• Study this list to prevent others from making fallacious arguments against you.
  • Despite the fact these are fallacies, they are often good tools for argument (an argument can be won by embarrasing your opponent ("You're a thief though!") or other well placed fallacies).
  • Therefore, knowing how to use these effectively or in a non-fallacious form is just as important as preventing opponents from using them.
  • Avoid in discussions where both sides are being intellectually honest.
  • Note the full form of each argument is "Argument to" or "Argumentum ad..."
  • Using the latin the correct circumstances sounds intelligent and credible and is damning for the opposition, in the wrong circumstances pretentious
  • Note that even if a premise and conclusion are true, the argument may still be fallacious.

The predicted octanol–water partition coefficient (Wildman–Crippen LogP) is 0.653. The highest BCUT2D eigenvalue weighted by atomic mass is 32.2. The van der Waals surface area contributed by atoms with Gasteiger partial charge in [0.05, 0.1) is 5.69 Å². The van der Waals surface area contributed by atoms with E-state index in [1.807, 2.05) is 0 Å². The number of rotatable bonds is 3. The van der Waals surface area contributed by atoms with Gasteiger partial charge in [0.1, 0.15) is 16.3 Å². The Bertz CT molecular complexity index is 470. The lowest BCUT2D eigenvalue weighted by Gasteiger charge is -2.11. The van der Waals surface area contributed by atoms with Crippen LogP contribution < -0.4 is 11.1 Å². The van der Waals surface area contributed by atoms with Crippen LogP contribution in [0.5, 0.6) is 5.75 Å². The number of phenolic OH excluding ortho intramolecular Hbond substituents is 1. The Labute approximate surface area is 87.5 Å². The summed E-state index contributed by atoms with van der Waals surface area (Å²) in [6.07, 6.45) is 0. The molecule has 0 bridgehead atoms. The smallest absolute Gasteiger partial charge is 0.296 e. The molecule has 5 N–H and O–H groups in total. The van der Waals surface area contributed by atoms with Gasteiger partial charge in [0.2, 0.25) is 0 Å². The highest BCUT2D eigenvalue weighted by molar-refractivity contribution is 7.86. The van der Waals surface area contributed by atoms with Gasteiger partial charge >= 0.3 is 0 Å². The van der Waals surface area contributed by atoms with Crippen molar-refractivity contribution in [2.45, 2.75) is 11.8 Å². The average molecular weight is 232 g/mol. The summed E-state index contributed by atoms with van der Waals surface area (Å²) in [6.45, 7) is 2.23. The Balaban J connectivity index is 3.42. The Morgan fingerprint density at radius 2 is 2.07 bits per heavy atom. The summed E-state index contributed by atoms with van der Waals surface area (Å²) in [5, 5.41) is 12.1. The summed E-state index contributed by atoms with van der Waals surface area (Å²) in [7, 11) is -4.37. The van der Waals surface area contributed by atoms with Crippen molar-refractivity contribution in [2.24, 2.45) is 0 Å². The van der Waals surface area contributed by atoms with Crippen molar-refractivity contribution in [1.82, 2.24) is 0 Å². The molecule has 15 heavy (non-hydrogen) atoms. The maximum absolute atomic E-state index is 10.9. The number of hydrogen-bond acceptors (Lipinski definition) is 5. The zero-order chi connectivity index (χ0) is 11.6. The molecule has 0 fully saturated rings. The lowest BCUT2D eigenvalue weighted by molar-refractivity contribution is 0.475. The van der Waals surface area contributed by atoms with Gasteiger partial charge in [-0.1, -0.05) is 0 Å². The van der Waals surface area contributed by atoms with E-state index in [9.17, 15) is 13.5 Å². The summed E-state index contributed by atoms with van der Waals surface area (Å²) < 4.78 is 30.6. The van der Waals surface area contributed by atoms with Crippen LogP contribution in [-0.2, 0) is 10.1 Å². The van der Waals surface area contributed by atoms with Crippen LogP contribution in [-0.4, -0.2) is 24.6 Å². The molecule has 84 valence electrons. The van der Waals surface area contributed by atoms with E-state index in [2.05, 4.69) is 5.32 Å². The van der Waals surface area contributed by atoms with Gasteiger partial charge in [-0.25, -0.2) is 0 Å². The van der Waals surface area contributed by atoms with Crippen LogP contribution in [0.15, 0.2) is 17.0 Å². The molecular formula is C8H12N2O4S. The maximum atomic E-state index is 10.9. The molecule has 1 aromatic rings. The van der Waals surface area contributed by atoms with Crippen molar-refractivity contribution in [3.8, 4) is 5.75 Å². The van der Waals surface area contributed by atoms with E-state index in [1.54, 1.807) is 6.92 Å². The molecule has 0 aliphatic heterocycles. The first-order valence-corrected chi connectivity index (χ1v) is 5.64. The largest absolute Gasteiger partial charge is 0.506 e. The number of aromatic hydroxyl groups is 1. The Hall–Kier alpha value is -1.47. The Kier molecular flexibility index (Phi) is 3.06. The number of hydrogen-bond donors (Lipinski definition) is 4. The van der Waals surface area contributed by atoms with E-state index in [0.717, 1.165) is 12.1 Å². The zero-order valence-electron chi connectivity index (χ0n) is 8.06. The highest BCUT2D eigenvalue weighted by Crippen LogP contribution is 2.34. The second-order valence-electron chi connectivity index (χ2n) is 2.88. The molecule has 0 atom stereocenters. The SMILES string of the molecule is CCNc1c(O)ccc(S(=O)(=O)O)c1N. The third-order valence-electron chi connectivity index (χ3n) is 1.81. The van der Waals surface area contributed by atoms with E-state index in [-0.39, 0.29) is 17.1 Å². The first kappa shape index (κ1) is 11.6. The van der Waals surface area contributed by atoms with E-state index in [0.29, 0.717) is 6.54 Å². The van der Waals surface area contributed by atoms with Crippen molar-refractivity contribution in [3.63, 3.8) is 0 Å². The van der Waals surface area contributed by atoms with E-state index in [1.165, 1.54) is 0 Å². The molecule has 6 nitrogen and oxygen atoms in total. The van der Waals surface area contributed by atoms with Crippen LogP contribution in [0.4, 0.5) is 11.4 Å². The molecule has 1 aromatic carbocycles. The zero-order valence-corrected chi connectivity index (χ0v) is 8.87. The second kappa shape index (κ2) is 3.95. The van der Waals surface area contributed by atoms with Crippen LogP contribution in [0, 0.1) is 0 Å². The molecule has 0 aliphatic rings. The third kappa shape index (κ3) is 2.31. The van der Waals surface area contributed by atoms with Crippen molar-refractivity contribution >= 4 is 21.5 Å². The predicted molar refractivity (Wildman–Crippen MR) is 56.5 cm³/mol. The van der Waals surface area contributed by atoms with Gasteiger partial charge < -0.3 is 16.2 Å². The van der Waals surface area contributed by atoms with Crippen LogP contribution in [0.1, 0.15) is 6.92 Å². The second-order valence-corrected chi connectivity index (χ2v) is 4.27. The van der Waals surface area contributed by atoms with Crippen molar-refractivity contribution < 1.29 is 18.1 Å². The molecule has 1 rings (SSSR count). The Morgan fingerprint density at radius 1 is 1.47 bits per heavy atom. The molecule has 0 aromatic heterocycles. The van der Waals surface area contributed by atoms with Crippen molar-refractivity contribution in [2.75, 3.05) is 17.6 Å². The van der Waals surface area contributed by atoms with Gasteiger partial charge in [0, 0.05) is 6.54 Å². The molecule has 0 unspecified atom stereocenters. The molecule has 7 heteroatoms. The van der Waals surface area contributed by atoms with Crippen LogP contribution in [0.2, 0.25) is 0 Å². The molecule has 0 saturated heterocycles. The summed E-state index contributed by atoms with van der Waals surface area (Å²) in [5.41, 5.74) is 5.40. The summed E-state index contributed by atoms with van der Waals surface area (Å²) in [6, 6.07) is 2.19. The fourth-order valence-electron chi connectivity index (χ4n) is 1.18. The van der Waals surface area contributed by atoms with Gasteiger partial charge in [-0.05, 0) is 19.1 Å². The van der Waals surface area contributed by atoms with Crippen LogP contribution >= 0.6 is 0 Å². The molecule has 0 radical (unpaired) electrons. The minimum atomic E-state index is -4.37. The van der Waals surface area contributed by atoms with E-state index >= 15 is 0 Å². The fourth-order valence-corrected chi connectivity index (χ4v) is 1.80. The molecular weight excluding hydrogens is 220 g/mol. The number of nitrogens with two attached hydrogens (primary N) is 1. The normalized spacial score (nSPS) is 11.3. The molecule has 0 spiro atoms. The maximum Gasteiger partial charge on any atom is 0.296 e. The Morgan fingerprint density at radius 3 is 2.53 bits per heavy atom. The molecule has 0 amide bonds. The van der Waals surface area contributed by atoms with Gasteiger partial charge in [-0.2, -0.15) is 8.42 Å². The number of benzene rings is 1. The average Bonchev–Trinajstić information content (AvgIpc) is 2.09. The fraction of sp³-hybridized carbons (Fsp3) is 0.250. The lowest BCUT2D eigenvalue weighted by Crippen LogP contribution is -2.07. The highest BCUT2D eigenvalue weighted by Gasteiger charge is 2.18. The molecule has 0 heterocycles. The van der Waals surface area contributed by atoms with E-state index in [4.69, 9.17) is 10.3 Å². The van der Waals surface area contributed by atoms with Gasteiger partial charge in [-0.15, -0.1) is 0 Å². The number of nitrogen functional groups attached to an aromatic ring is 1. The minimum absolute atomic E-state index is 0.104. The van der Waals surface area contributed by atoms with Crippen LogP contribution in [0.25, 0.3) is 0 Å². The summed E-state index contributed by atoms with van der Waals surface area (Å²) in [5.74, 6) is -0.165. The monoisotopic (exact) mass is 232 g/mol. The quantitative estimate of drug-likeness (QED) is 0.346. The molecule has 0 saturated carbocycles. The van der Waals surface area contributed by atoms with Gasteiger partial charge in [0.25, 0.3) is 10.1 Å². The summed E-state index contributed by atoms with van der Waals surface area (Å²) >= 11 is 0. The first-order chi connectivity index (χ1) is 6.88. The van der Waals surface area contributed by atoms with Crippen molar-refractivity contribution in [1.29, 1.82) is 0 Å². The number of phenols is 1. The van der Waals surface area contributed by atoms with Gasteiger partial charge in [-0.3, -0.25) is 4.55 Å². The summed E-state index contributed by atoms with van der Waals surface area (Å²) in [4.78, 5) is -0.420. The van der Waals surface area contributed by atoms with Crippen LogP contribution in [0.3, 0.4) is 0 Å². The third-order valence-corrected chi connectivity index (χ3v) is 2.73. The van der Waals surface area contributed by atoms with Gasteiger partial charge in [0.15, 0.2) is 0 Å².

• What follows is not complete list of fallacies, but rather those that may be used somewhat often and are useful to spot in an argument, because they may not be as obvious, or people will have a hard time "putting their finger" on the fallacy

Ad Hominem (To the Person)Edit

In general a response about the person making the argument instead of about the actual logical progression of the argument itself. It has a few forms:


Saying that the person making the argument is a bad person. For example, the following would be fallacious

  • Hitler says murder is wrong, so murder must be right.
  • Mengele says murder is right, so murder must be wrong.
  • Jane says that liver transplants for alcoholics are good, but we shouldn't listen to her because she has used cocaine.

Note that in the second case, while the conclusion is (generally accepted to be) true, the argument itself is fallacious.


Claiming that a person/entity has a bias, therefore their argument must be wrong